Yo Sushi! Great for kids and it’s not all raw fish
When we tell people we are taking the kids to Yo Sushi they often have a puzzled look on their faces. Kids eating raw fish? Surely not? The reality is, Emma loves salmon nigiri and the menu is packed with non-food and cooked dishes. The food is healthy, it circles around on a conveyor and the whole buffet concept makes it a great hit. There is the novelty factor of fizzy (and still) water on tap and a call button that yells something in a Japanese accent to attract the staff over.
Emma moved from smoked salmon to salmon sushi like a duck taking to water. Josh on the other hand has not got there yet. His taste buds are still developing so tends to stick to the cooked or simple non-sushi dishes. I’m sure you will find something you like on the new menus so give it a go. Here are a few of our suggestions.
No fish please
I remember going to a sushi bar back in the 90’s with a mate from work. It was in the centre of Perth, Western Australia, run by a family from Japan. I figured he knew what he was getting himself into and was a little surprised when we sat at the bar and complained, ‘ it’s all fish, haven’t they got anything else?’. Way back then, independent sushi shops in Asia-Pacific did pretty much nothing but fish. Things have moved on, especially with Yo!
Chicken Katsu, on it’s own or with rice is a great dish. You have chicken thigh, covered in breadcrumbs with a fruity sauce. As with all the hot food, you can order this from your waitress.
Vegetable, chicken or duck Gyoza. Fried dumplings with a vegetable or chicken filling served with soy and vinegar sauce.
Yakisoba (vegetable, chicken and prawn) is a noodle dish with a mildly spicy and tangy sauce.
Miso Soup, a soy bean broth with seafood, spring onion and tofu and free re-fills!
Spicy Pepper Squid is one of my favourites. If you don’t like things too hot avoid eating the sliced green chilli peppers that it is served with.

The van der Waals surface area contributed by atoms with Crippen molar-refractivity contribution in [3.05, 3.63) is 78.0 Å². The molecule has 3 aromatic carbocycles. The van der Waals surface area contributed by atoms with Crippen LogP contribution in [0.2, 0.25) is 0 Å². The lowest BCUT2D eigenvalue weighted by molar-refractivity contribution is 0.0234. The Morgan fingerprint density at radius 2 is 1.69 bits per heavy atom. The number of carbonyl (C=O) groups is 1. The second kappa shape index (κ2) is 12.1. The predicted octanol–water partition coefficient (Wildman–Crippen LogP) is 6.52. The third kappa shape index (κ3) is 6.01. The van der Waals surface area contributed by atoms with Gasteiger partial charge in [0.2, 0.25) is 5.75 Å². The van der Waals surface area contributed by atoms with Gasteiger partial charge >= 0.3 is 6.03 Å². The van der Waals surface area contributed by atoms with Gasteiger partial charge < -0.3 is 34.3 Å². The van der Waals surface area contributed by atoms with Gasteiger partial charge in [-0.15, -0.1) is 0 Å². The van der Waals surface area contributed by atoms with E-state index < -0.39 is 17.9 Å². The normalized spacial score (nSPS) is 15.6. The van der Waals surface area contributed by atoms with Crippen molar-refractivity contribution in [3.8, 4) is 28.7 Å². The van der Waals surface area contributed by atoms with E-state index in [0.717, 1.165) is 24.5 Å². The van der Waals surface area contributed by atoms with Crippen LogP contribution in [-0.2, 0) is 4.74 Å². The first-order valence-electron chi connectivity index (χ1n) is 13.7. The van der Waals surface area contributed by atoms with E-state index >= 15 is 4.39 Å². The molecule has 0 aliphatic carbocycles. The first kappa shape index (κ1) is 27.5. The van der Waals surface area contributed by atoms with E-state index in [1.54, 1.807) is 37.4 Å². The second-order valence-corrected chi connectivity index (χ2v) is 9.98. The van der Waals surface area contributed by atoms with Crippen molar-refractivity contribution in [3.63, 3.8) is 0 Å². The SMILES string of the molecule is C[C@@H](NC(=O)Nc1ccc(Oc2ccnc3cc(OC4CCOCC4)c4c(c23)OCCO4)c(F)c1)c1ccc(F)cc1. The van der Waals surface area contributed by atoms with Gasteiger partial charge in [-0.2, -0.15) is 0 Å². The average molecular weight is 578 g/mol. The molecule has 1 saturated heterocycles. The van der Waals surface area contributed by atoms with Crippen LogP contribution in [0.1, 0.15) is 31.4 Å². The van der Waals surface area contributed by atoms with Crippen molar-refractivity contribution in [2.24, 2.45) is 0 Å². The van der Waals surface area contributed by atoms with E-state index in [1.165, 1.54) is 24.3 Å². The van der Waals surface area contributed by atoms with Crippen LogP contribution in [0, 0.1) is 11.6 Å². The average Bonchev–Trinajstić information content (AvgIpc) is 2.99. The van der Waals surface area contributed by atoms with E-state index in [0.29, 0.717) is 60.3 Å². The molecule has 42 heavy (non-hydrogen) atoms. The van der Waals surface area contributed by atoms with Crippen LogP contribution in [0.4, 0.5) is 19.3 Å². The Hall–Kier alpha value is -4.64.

Something smells fishy
For the fish lovers there is a mixture of cooked and raw dishes that are worth a try. Here are our favourites.
Salmon and tuna nigiri. Salmon goes down a storm. The tuna is a slightly firmer fish and is nothing like the cooked stuff you get in a tin. The fish is served raw on a small oblong piece of rice.
Cooked prawn nigiri is another of Emma’s faves.
Salmon Maki. Rice filled rolls wrapped in nori, a thin dried layer of edible seaweed. This is not the same stuff you find floating around on Bournemouth beach.
Some simple stuff for simple tastes
Avocado Maki, rice and avocado rolls in a nori wrap.
Tomago, sweet egg omelette on rice.
Inari pocket, sweet soya bean curd with rice inside. A great one to have as desert.
If you are looking for something really simple, Josh started his sushi adventure with the fruit plate. Pineapple, grapes (which dad ate) and strawberries. We then got him a bowl of plain rice and added a bit of ginger and soy sauce. You can grab a plain bowl of noodles too if that works. The sushi chefs are accommodating and can normally whip up any ingredients on to a plate, simple or extravagant.
Why eat Japanese food?
Most of the dishes are low in saturated fat, sushi is high in fish oil, EPH and DHA Omega 3 fats and vitamin E. Nori contains essential minerals found in the ocean. Just be careful with your kids (and yourself) with the soy sauce. It has a high salt content.
Try the green tea. It contains B vitamins, folate (naturally occurring folic acid), manganese, potassium, magnesium, caffeine and other antioxidants. Studies have found many health benefits of drinking the stuff. You also get free refills at Yo Sushi!